Since being taken over by billionaire owners in early 2008, it is fair to say that Q.P.R. have flattered to deceive. Sporadic bursts of scintillating form have been blighted by prolonged periods of poor performances; three consecutive mid-table finishes constitute a fair reflection of the London club’s erratic, often infuriating, on-field exploits.
Just twelve months ago, under the brief stewardship of Jim Magilton, Q.P.R. had slumped to a 2-0 in Swansea, leaving them in an inauspicious 13th position. This year, however, Q.P.R. finally have the consistency that they have lacked for so long. It is difficult to advocate such consistent managerial alterations, but the appointment of Neil Warnock, the sixth permanent manager in three years, appears to have been a master-stroke – albeit a belated one. In having lasted seven months, Warnock is already the second longest serving manager under these owners, and, if Messrs. Mittal, Briatore and Ecclestone harbor serious aspirations of owning a Premier League club, they must stand by their man.
With a managerial career spanning thirty years, Warnock certainly has the experience to lead his charges into the Premier League. Much was made of his decision to switch debt-ridden Crystal Palace for mega rich Q.P.R, but one can understand the attraction of a diamond as rough as Rangers to a man in the twilight of his career. Warnock’s signings have garnered universal plaudits, even at this embryonic stage of the season.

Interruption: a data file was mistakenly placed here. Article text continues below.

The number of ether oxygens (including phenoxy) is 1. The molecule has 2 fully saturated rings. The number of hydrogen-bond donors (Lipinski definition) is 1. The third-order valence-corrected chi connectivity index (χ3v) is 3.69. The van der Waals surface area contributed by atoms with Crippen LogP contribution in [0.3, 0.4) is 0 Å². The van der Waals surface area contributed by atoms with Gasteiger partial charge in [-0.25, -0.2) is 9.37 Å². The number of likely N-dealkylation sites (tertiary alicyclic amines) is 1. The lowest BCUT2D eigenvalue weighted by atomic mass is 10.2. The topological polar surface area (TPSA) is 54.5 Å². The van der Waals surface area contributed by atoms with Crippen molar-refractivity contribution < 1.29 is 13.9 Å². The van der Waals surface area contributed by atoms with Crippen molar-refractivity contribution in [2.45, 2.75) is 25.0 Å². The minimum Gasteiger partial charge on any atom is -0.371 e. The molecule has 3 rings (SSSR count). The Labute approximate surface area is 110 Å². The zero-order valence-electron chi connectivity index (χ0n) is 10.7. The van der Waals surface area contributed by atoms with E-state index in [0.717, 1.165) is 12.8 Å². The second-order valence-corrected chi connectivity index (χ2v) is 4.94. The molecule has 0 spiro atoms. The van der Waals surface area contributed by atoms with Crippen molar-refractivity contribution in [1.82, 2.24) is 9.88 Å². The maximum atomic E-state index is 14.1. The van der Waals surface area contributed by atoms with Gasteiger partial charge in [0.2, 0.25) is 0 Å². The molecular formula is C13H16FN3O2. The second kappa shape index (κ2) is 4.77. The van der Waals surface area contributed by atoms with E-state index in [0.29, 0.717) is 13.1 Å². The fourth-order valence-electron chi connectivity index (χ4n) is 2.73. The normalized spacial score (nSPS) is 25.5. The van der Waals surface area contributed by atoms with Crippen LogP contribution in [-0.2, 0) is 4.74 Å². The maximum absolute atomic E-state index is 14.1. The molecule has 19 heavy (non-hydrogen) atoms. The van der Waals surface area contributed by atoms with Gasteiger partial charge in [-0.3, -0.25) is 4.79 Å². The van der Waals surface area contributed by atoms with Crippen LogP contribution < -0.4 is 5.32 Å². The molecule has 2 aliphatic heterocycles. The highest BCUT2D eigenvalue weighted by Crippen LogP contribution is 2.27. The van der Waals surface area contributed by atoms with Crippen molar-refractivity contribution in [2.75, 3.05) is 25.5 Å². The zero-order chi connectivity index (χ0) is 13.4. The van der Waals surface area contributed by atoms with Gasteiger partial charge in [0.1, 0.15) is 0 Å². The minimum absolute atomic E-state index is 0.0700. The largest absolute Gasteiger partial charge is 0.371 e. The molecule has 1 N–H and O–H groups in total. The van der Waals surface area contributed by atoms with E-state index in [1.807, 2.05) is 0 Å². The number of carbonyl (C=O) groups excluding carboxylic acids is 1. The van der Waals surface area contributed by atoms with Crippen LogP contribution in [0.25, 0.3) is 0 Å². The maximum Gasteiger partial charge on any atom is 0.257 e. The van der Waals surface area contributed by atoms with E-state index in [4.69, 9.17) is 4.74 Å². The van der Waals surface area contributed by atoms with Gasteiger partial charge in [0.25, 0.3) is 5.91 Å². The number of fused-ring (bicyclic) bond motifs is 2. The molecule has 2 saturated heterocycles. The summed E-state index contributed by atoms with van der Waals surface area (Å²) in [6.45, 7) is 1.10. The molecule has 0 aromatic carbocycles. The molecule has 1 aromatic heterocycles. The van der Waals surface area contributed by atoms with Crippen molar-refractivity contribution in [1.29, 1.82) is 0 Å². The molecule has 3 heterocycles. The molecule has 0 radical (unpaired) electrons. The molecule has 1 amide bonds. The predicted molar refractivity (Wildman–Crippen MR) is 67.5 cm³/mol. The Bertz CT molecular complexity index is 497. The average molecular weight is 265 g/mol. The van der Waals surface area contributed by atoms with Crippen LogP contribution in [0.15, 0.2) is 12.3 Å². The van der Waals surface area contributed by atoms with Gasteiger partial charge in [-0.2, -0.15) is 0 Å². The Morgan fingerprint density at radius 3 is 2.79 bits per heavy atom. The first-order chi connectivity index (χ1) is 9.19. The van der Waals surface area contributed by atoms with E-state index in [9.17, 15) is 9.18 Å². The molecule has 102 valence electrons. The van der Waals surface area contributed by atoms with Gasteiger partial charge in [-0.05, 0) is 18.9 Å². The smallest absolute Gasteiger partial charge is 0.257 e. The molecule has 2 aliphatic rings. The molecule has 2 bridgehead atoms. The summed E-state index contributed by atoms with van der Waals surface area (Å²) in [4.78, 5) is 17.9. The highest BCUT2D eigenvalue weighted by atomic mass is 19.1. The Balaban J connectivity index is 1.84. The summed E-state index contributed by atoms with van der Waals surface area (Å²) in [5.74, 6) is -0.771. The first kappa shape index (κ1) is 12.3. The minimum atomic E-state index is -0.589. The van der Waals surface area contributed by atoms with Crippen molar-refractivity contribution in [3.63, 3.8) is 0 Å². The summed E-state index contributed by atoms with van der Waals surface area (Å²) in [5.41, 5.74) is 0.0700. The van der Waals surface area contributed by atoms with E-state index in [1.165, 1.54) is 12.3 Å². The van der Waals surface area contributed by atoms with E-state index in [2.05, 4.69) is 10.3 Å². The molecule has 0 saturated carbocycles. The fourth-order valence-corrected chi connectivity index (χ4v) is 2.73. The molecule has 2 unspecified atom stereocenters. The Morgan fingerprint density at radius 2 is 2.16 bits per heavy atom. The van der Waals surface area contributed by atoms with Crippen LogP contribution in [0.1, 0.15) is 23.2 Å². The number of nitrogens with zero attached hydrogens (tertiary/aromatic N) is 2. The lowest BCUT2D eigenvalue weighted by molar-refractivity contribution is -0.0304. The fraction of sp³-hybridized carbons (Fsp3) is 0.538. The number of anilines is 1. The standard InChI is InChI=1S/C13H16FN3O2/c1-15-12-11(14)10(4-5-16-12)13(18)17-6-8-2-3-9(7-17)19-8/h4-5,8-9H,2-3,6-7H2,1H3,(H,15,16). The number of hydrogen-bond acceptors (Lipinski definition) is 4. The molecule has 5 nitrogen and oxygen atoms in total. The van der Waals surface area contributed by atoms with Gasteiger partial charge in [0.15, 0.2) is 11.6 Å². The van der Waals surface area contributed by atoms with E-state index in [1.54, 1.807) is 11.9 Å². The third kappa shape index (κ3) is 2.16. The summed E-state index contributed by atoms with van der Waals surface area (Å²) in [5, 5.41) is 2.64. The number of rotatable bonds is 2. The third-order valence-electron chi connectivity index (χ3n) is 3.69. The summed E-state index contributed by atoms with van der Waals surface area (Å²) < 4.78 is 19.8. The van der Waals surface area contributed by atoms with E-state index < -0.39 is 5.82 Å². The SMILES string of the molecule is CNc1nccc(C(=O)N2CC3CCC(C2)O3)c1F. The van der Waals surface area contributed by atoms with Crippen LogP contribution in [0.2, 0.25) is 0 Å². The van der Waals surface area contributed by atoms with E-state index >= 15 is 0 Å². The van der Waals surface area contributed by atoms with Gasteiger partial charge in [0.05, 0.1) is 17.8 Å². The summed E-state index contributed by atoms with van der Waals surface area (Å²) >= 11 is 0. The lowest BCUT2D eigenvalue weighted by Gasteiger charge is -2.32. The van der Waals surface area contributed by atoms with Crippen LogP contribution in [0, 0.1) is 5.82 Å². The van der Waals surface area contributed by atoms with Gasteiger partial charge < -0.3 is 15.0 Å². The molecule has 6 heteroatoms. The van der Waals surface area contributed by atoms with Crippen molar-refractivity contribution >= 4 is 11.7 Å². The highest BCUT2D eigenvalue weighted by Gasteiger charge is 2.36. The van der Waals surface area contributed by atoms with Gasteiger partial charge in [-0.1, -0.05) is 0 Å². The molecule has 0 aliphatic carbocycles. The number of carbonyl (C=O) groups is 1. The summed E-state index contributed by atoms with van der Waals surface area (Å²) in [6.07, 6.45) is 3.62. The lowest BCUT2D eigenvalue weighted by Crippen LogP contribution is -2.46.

Jamie Mackie has been a revelation, equaling his 2009/10 tally of eight goals in just 10 games. The Scotsman is in the form of his career; his strike rate of 0.8 is six times more prolific than that which he achieved at Plymouth. That being said, Mackie didn’t have the enigmatic Adel Taarabt supplying him at Plymouth, the outspoken Moroccan has been in scintillating form since making his loan move to Loftus Road permanent in the summer. With the added steel of Shaun Derry and the promise of more goals from Tommy Smith and Rob Hulse, Q.P.R. are the envy of the teams below them.
Their greatest threat they face will arguably be of their own making. If the owners can back Warnock through the inevitable poor patches of form then Q.P.R’s star, for fifteen years on the wane, may well be rising once more. They have the squad, they have the manager, all that they need now is the executive trust.